Pharmacy more than ‘retail end’ of health

pharmacist pharmacy

Queensland is “out of step” with other jurisdictions, the Pharmacy Guild says in its submission to the state’s inquiry into the sector

And Courier-Mail editor Sam Weir says that wider responsibility for pharmacists “makes a lot of sense,” particularly in regard to low-dose codeine.

A Parliamentary Inquiry is currently looking into the rules governing who can own pharmacies and the health services pharmacists can provide in Queensland, as well as the establishment of a Pharmacy Council in the state.

Queensland Guild Vice President Kos Sclavos says that the establishment of a Pharmacy Council would bring Queensland into line with all other Australian jurisdictions and play an important role in bridging health gaps where pharmacies’ competencies could assist a health system under pressure.

“First and foremost, the Guild supports the establishment of a Pharmacy Council in Queensland to ensure transparency of pharmacy ownership and structure,” Mr Sclavos says.

“Furthermore, as Queensland is such a decentralised State in terms of pharmacy services, we would like a Pharmacy Council to hold a public record of Queensland pharmacies, and the key pharmacy services they offer.

“This would support best practice in dissemination of information on metropolitan, regional and rural pharmacies as front line health providers, and is critical at times of pandemic or health crises.

“Patient support groups often ask the Guild for such pharmacy lists, in particular key services such as methadone dispensing, needle and syringe, medicinal cannabis dispensing and even specialty language staff facilitators to ensure accurate and appropriate health outcomes are delivered to all Queenslanders.

“Queensland is out of step with other States and merely seeks to be brought into line,” he says.

The Inquiry is also reviewing the expanded role of pharmacists and pharmacy assistants in Queensland.

“Based on international data, we believe that existing competencies by pharmacists need to be utilised in a structured manner in the Queensland health system. This is a vital, first step before expanded scope of practice opportunities for pharmacists are considered and implemented across the health system,” Mr Sclavos says.

“In addition, the Guild believes that the current status of pharmacy assistants being regarded as ‘consumers’ according to the TGA advertising guidelines is totally inadequate.

“In 2018, with the advent of electronic health records, real time monitoring of specific medicines and the increasing of burden of administrative tasks with professional pharmacy programs, pharmacy assistants can play a key, non-clinical role in supporting pharmacists. For this to occur, a level of understanding in key clinical areas is essential, and one that requires education to pharmacy assistants by manufacturers and other health providers which is currently prohibited,” he says.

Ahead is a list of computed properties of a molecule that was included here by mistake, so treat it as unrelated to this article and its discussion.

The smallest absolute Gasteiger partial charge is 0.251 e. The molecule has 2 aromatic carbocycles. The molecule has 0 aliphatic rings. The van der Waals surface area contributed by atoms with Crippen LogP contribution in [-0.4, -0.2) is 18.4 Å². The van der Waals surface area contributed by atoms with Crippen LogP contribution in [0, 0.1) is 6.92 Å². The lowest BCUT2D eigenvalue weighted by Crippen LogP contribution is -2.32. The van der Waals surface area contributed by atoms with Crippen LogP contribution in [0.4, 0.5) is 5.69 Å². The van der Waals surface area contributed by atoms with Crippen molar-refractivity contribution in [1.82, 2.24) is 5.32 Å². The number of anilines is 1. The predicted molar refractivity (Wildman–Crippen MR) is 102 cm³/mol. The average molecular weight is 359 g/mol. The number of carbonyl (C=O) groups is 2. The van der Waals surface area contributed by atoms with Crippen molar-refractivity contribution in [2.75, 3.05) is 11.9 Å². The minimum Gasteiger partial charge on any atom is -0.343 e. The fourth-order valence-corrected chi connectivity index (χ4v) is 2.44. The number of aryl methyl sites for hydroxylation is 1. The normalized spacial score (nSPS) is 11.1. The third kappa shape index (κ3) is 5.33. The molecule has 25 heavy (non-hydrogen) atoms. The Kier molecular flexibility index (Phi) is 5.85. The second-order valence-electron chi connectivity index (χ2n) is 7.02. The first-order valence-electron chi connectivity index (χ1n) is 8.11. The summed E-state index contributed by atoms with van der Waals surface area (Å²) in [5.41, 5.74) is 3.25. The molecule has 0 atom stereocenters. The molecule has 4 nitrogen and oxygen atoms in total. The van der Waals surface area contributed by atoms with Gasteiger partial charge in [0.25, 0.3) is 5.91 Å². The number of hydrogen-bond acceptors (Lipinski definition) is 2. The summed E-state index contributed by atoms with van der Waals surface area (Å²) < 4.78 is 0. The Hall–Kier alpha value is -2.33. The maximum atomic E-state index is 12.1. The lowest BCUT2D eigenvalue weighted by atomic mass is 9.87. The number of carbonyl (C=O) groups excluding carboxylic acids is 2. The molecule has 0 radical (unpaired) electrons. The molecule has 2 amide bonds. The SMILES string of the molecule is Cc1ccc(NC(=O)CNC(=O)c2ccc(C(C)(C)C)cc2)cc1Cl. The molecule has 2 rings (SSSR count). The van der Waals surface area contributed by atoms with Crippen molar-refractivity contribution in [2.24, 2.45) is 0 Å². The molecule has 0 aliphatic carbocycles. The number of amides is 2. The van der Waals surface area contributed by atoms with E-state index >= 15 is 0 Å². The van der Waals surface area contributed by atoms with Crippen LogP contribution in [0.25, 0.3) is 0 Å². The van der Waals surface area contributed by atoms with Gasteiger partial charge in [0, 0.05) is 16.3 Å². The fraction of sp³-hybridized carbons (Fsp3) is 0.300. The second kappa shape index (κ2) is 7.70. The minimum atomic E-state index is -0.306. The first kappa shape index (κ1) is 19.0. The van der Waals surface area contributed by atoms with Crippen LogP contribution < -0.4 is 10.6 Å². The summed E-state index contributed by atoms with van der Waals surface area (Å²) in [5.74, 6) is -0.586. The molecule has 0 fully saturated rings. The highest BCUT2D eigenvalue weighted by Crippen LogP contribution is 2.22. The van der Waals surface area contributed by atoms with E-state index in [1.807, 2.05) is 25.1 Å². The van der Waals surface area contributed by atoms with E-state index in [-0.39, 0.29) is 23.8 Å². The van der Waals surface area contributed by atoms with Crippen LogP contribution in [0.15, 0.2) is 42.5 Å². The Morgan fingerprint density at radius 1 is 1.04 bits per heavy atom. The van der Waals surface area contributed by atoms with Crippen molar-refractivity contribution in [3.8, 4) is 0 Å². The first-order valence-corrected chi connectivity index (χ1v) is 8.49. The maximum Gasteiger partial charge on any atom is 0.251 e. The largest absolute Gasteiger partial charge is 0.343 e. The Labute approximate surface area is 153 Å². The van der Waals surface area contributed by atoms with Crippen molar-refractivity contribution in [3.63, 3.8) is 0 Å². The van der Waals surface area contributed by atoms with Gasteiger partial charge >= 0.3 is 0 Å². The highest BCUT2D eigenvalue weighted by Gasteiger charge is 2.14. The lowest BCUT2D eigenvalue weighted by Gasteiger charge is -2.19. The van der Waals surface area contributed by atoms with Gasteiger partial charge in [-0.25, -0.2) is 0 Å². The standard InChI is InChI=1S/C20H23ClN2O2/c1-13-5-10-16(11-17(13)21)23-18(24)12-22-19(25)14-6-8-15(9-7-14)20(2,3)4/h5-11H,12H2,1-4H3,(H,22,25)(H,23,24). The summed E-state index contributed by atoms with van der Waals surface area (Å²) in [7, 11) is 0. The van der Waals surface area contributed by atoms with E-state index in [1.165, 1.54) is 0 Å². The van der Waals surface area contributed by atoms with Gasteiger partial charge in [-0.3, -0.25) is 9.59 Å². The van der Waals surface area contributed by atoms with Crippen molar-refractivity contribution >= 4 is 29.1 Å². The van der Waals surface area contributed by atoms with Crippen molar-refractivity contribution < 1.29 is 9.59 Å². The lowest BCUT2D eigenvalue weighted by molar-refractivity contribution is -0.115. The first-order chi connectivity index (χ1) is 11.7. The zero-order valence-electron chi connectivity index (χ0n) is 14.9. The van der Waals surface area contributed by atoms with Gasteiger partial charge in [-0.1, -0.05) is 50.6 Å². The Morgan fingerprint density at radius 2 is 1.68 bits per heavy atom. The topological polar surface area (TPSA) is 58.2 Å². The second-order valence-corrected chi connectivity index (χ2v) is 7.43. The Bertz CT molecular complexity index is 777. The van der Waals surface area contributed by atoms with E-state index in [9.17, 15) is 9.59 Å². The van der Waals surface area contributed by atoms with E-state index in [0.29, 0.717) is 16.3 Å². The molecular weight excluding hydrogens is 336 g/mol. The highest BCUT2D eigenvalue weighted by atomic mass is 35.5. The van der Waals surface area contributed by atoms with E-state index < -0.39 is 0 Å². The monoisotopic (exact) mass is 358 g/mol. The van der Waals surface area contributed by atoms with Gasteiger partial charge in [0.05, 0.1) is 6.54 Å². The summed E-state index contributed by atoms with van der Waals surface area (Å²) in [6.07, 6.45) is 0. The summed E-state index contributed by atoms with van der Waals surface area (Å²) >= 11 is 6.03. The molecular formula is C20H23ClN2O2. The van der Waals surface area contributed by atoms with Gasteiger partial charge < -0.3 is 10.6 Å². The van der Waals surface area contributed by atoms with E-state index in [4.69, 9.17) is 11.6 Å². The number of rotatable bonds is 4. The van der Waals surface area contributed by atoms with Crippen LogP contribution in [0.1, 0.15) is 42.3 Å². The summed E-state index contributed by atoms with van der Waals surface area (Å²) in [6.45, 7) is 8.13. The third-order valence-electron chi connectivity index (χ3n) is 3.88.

Although not in the terms of reference, the Inquiry has also posed a number of questions regarding pharmacy ownership.

“The terms of reference of the Inquiry are quite restrictive, however the feedback the committee is seeking is quite broad including issues on pharmacy ownership.  The Guild has passionately defended the current ownership structure which continues to serve the healthcare needs of the Australian public extremely well,” Mr Sclavos says.

Meanwhile the editor of Queensland’s Courier-Mail has written an editorial asserting that pharmacists can help take pressure off the health system.

“Any changes should be approached with caution, but at face value the guild’s submission to a parliamentary inquiry calling for widening the scope of pharmaceutical practices, has merit,” Sam Weir writes.

“Specifically the guild is suggesting its members are well equipped to provide their local communities far more in areas such as medication adherence and management, prescription renewal, vaccinations and wound and pain management.

“At a purely logistical level, this makes a lot of sense. As an example, there would be the thousands of Queenslanders who rely on codeine-based pain medication, which is now available only via a doctor’s prescription, who would perhaps breathe a sigh of relief at one less hurdle and expense when it comes to managing their condition.

“That said, any expansion of a pharmacist’s responsibilities would have to be balanced by rigorous checks and caveats.”

Pharmacists “should be able to offer more than the just the retail end of the wider health service,” he writes.

Public hearings will be held in Brisbane on Monday 20 August, and Monday 3 September, 2018. The final reporting deadline from the Inquiry Committee is Sunday 30 September, 2018.

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  1. Daniel Hackett

    Everything pharmacists do is at the “retail end of health”, unless they are offering services for free, in which case there would be a catch. That’s not to say they would do a worse job than doctors, who take money from drug companies and are generally arrogant, poorly trained, and ultimately self serving.

    • Willy the chemist

      Rather at the “retail end of health” we are at the customer end of health.
      Dispensing, counselling and advice on primary health is at the pointy end.

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